SilverStripe\Core\Injector\Injector: SilverStripe\Security\Security: properties: Authenticators: myauthenticator: %$MyVendor\MyProject\Authenticator\MyAuthenticator
If there is no authenticator registered,
Authenticator will try to fall back on the default provided authenticator (
default), which can be changed using the following config, replacing the MemberAuthenticator with your authenticator:
--- Name: MyAuth After: - '#coresecurity' --- SilverStripe\Core\Injector\Injector: SilverStripe\Security\Security: properties: Authenticators: default: %$MyVendor\MyProject\Authenticator\MyAuthenticator
By default, the
SilverStripe\Security\MemberAuthenticator\MemberAuthenticator is seen as the default authenticator until it's explicitly set in the config.
Every Authenticator is expected to handle services. The
Authenticator Interface provides the available services:
const LOGIN = 1; const LOGOUT = 2; const CHANGE_PASSWORD = 4; const RESET_PASSWORD = 8; const CMS_LOGIN = 16; /** * Returns the services supported by this authenticator * * The number should be a bitwise-OR of 1 or more of the following constants: * Authenticator::LOGIN, Authenticator::LOGOUT, Authenticator::CHANGE_PASSWORD, * Authenticator::RESET_PASSWORD, or Authenticator::CMS_LOGIN * * @return int */ public function supportedServices();
If there is no available authenticator for the required action (either one of the constants above), an error will be thrown.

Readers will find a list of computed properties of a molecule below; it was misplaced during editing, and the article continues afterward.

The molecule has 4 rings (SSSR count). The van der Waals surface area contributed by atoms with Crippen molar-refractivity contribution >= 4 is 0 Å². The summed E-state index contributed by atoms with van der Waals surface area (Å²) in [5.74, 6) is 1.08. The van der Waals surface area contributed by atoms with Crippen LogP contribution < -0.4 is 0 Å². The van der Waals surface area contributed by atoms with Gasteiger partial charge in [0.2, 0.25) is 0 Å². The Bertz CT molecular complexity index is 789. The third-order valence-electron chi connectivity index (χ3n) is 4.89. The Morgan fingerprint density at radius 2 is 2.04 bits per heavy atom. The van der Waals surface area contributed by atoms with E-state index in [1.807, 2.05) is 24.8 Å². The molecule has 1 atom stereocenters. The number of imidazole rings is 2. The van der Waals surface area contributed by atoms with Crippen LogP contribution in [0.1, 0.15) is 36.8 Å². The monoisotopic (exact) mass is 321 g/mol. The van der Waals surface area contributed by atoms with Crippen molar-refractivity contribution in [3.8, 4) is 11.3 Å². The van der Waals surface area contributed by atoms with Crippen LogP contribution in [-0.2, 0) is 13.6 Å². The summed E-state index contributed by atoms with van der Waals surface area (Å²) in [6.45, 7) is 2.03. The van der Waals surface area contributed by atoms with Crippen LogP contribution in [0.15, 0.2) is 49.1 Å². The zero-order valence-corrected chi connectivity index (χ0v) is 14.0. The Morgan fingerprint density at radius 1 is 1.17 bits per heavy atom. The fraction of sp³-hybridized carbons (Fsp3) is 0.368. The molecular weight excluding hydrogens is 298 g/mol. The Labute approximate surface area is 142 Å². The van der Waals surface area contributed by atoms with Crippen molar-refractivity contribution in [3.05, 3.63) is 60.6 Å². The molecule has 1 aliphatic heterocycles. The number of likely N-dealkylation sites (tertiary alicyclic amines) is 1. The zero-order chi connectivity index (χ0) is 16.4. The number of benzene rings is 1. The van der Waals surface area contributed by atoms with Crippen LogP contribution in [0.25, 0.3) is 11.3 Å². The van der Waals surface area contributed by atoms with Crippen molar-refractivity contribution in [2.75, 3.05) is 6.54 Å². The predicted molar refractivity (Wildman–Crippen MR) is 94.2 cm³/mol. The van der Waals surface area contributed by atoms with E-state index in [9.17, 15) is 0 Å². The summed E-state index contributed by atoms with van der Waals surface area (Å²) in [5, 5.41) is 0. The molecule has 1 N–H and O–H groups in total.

Custom Authenticators are expected to have the following methods implemented:
All expect a
$link variable, to handle the request.
Further, there is
authenticate()Which expects the data to be used for authentication as an array and a nullable variable
$resultby reference, which returns a
If only a subset of the supportedServices() will be provided by the custom Authenticator, it is advised to extend
SilverStripe\Security\MemberAuthenticator\MemberAuthenticator, as that default contains all required methods already and only an override or follow up needs to be written.
An example of how to write a multi-factor authentication can be found here.
A new IdentityStore, e.g. an LDAP IdentityStore can be registered as follows in a
security.yml file (Not an actual valid LDAP configuration):
SilverStripe\Core\Injector\Injector: MyProject\LDAP\Authenticator\LDAPAuthenticator: properties: LDAPSettings: - URL: https://my-ldap-location.com CascadeInTo: %$SilverStripe\Security\MemberAuthenticator\SessionAuthenticationHandler SilverStripe\Security\AuthenticationHandler: class: SilverStripe\Security\RequestAuthenticationHandler properties: Handlers: ldap: %$MyProject\LDAP\Authenticator\LDAPAuthenticator
CascadeInTo is used to defer login or logout actions to other authenticators, after the first one has been logged in. In the example of LDAP authenticator, this is useful to check e.g. the validity of the Session (is the user still logged in?) and if not, or it's LDAP login period has expired, only then validate against the external service again, limiting the amount of requests to the external service.
Upon request, the Member is authenticated against the given AuthenticatorHandlers. To override an Authenticator, override it's name in the
YML to your own Handler.
To get applicable Authenticators for a certain request, refer to [API:Security:getApplicableAuthenticators()].
CMS authenticators, use the same procedure as above, only replace